TD Economics: U.S. Economy Pushing Forward; In Better Position to Handle Pain of Rising Energy Costs
CHERRY HILL, N.J. and PORTLAND, Maine, March 19, 2012 /PRNewswire/ — The economy is back on track, but rising energy costs mark the latest speed bump on the road to recovery, according to a report released today by TD Economics (www.td.com/economics), an affiliate of TD Bank, America’s Most Convenient Bank(®).
“There’s a new confidence in the recovery that we haven’t seen in a while,” says TD Chief Economist Craig Alexander, noting recent positive developments in the labor and housing markets. “There’s a strong case for optimism.”
TD Economics forecasts economic growth to average 2.2% in 2012 and 2.4% in 2013. The unemployment rate is expected to be at 8.1% by the end of the year, and average 7.5% in 2013.
A new act or deja vu?
One can’t help but get the sense that the U.S. economy has been here before. 2011 also began with fanfare, but then supply-chain disruptions from the Japanese earthquake and an oil price shock knocked economic growth in the first half of that year off course.
Now, with average gas prices up 45 cents a gallon since January, the worry is that the economy will suffer a repeat of last year’s weak-growth performance. Consumers are unable to cut their fuel consumption overnight, so the rise in prices acts as an implicit tax on earnings, forcing them to cut back spending in other areas.
Alexander is confident that higher prices, which he views as temporary, won’t be as economically disruptive this time around.
“While it’s an ongoing process, we’ve been here before with high gas prices, and households do adapt by cutting back gasoline consumption,” says Alexander. “Resurgent auto demand is also helping. During the recession, many consumers put off purchasing new vehicles. Now that they are returning to dealerships in droves, some are using the occasion to switch to more fuel-efficient models.”
This time it’s different
While Alexander acknowledges that higher energy prices will still bite into economic growth, he believes the economy is better positioned to deal with the pain. For one, momentum in the labor market is more entrenched than it was a year ago. Just over half a million jobs have been created so far this year, with more jobs created in January than at any time since 2006. The unemployment rate at 8.3% is down from 9.1% last summer.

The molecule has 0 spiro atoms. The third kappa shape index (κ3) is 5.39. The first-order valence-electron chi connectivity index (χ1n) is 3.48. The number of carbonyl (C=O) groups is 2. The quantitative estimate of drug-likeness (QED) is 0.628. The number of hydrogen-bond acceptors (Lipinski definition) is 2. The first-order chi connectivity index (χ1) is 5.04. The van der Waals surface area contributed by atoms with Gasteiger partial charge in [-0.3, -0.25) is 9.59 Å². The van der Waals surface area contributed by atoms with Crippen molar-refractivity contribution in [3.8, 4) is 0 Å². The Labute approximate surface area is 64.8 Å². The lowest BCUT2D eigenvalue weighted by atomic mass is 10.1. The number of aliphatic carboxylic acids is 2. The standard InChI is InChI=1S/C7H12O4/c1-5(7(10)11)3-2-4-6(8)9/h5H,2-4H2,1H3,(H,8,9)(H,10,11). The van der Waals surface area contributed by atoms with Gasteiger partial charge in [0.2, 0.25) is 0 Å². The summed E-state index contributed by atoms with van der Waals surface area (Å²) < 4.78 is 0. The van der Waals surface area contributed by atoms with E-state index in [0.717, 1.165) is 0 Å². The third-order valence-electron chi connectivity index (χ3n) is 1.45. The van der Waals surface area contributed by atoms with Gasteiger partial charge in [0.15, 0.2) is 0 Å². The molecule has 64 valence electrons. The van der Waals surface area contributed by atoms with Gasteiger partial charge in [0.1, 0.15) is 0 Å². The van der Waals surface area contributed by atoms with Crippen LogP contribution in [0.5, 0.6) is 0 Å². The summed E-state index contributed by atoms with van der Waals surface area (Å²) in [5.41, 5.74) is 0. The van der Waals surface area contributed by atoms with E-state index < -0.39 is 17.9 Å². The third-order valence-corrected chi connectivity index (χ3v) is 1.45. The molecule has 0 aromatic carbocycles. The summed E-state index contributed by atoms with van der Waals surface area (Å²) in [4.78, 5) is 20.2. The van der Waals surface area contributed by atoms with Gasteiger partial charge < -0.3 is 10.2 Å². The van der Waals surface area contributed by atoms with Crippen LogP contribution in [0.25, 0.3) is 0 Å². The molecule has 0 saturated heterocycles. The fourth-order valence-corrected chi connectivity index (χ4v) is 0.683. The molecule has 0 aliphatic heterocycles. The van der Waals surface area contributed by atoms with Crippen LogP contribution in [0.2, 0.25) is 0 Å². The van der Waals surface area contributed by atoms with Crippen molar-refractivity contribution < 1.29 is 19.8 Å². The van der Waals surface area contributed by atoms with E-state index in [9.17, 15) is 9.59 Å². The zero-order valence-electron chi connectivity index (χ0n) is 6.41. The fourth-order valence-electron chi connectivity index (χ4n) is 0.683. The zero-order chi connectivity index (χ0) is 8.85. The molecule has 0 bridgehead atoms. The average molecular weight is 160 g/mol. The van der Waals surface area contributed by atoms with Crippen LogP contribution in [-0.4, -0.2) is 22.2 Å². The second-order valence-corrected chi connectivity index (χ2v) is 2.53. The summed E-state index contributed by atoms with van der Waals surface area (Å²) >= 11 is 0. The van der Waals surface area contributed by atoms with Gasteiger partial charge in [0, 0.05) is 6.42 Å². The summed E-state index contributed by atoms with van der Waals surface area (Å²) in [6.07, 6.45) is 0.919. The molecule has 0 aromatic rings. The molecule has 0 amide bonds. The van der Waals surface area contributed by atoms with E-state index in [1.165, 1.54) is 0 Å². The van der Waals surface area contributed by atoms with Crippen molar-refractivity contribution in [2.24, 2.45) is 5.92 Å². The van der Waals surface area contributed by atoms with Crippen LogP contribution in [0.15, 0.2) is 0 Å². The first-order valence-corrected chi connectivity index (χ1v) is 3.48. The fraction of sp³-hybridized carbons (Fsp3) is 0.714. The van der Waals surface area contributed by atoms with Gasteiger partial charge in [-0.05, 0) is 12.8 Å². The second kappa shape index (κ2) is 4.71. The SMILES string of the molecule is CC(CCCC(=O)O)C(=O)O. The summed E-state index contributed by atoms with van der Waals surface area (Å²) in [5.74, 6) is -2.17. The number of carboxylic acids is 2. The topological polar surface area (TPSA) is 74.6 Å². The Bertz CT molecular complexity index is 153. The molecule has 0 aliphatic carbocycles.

More encouraging is evidence that demand is finally returning to the housing market. Existing home sales in January rose to their highest level since early 2010, when they were buoyed by a temporary tax credit. The number of unsold single-family homes is at its lowest level in half a decade, and tighter inventory coupled with increasing demand may mean home prices could begin to stabilize later this year.
“The recent turn in housing is one of the best signs yet that the recovery is entering a self-sustaining phase,” says Alexander.
While he cautions that a glut of foreclosed properties will continue to weigh on the market, rising sales should mitigate some of the drag.
“As foreclosure inventories are sold off, the resulting improvement in financial conditions should lead to better credit availability. At the same time, a stronger labor market is expanding the pool of potential homebuyers,” says Alexander.
Despite TD Economics’ upbeat economic assessment, risks to the outlook remain, especially on the policy front.
“Policy concerns may no longer dominate headlines, but policy actions still have the potential to undermine the recovery,” adds Alexander.
Fortunately, the near-term risks of a policy-induced economic shock have been substantially reduced. In Europe, leaders approved another round of aid for Greece after the country successfully negotiated what was the largest sovereign debt restructuring in modern history. Also, the ECB’s three-year long-term financing operations have improved liquidity in the continent’s banking system, lessening the risk of a financial crisis spilling over into North America.
“As far as expected outcomes go, this is the best we could have hoped for in Europe,” says Alexander. “But the reality is that structural imbalances within the eurozone itself haven’t gone away. There are still a host of issues that policymakers must resolve before they can put this crisis behind them.”
In the U.S., federal fiscal policy continues to remain supportive to growth, but that will change next year. Beginning in 2013, federal spending is set fall by about $150 billion a year for the next decade. The Bush-era tax cuts also expire next year, as well as the temporary payroll tax cuts and emergency unemployment insurance benefits that Congress recently extended. The combination of reduced federal spending and the expiration of these policies could stall economic growth in 2013.
Although Alexander believes this outcome will not occur, it can’t be fully ruled out until the legislation is changed. Most likely, a compromise will be reached that avoids the worst of the cuts but incorporates some revenue hikes, particularly on wealthier earners.
“This is an election year,” says Alexander. “Policy uncertainty is par for the course.”
TD Economics provides analysis of global economic performance and forecasting, and is an affiliate of TD Bank, America’s Most Convenient Bank(®).
The complete findings of the TD Economics report are available online at (http://www.td.com/document/PDF/economics/qef/qefmar12_us.pdf) under “Regular Publications.”
SOURCE TD Economics